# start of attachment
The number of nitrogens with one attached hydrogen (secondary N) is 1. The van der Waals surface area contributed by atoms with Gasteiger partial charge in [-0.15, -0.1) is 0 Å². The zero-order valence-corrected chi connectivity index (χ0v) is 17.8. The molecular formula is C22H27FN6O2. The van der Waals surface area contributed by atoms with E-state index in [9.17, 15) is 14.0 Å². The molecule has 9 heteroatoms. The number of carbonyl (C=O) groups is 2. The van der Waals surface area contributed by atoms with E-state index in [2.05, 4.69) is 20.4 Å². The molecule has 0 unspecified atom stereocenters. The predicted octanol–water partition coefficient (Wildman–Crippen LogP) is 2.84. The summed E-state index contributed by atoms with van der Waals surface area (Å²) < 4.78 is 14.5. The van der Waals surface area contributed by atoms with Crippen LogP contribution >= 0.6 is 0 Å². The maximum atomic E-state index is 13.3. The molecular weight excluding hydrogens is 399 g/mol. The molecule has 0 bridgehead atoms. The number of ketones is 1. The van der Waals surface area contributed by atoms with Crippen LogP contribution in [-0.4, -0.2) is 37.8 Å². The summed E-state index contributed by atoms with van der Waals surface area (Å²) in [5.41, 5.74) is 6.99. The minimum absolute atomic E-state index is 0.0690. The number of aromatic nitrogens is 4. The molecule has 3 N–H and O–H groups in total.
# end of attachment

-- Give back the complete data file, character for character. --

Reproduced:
The number of nitrogens with one attached hydrogen (secondary N) is 1. The van der Waals surface area contributed by atoms with Gasteiger partial charge in [-0.15, -0.1) is 0 Å². The zero-order valence-corrected chi connectivity index (χ0v) is 17.8. The molecular formula is C22H27FN6O2. The van der Waals surface area contributed by atoms with E-state index in [9.17, 15) is 14.0 Å². The molecule has 9 heteroatoms. The number of carbonyl (C=O) groups is 2. The van der Waals surface area contributed by atoms with E-state index in [2.05, 4.69) is 20.4 Å². The molecule has 0 unspecified atom stereocenters. The predicted octanol–water partition coefficient (Wildman–Crippen LogP) is 2.84. The summed E-state index contributed by atoms with van der Waals surface area (Å²) < 4.78 is 14.5. The van der Waals surface area contributed by atoms with Crippen LogP contribution >= 0.6 is 0 Å². The maximum atomic E-state index is 13.3. The molecular weight excluding hydrogens is 399 g/mol. The molecule has 0 bridgehead atoms. The number of ketones is 1. The van der Waals surface area contributed by atoms with Crippen LogP contribution in [-0.4, -0.2) is 37.8 Å². The summed E-state index contributed by atoms with van der Waals surface area (Å²) in [5.41, 5.74) is 6.99. The minimum absolute atomic E-state index is 0.0690. The number of aromatic nitrogens is 4. The molecule has 3 N–H and O–H groups in total.